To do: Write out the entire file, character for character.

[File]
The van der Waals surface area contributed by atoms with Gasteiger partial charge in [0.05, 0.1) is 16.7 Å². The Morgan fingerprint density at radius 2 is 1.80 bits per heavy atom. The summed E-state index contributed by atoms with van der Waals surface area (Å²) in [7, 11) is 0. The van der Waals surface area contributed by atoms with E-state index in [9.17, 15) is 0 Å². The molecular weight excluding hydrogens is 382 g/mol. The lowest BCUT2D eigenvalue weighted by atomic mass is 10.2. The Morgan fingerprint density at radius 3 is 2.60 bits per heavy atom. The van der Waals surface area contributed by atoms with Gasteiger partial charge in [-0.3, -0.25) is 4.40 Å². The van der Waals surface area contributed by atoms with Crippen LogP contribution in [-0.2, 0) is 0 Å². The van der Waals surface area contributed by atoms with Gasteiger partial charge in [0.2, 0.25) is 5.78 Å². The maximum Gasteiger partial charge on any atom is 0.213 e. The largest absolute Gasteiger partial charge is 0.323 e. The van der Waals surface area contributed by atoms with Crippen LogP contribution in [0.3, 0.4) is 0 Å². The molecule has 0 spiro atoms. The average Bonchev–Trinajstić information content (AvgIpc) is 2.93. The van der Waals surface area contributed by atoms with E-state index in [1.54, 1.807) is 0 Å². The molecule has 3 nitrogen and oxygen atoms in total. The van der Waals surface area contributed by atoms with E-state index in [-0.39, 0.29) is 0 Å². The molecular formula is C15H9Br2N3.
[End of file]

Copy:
The van der Waals surface area contributed by atoms with Gasteiger partial charge in [0.05, 0.1) is 16.7 Å². The Morgan fingerprint density at radius 2 is 1.80 bits per heavy atom. The summed E-state index contributed by atoms with van der Waals surface area (Å²) in [7, 11) is 0. The van der Waals surface area contributed by atoms with E-state index in [9.17, 15) is 0 Å². The molecular weight excluding hydrogens is 382 g/mol. The lowest BCUT2D eigenvalue weighted by atomic mass is 10.2. The Morgan fingerprint density at radius 3 is 2.60 bits per heavy atom. The van der Waals surface area contributed by atoms with Gasteiger partial charge in [-0.3, -0.25) is 4.40 Å². The van der Waals surface area contributed by atoms with Crippen LogP contribution in [-0.2, 0) is 0 Å². The van der Waals surface area contributed by atoms with Gasteiger partial charge in [0.2, 0.25) is 5.78 Å². The maximum Gasteiger partial charge on any atom is 0.213 e. The largest absolute Gasteiger partial charge is 0.323 e. The van der Waals surface area contributed by atoms with Crippen LogP contribution in [0.3, 0.4) is 0 Å². The molecule has 0 spiro atoms. The average Bonchev–Trinajstić information content (AvgIpc) is 2.93. The van der Waals surface area contributed by atoms with E-state index in [1.54, 1.807) is 0 Å². The molecule has 3 nitrogen and oxygen atoms in total. The van der Waals surface area contributed by atoms with E-state index in [-0.39, 0.29) is 0 Å². The molecular formula is C15H9Br2N3.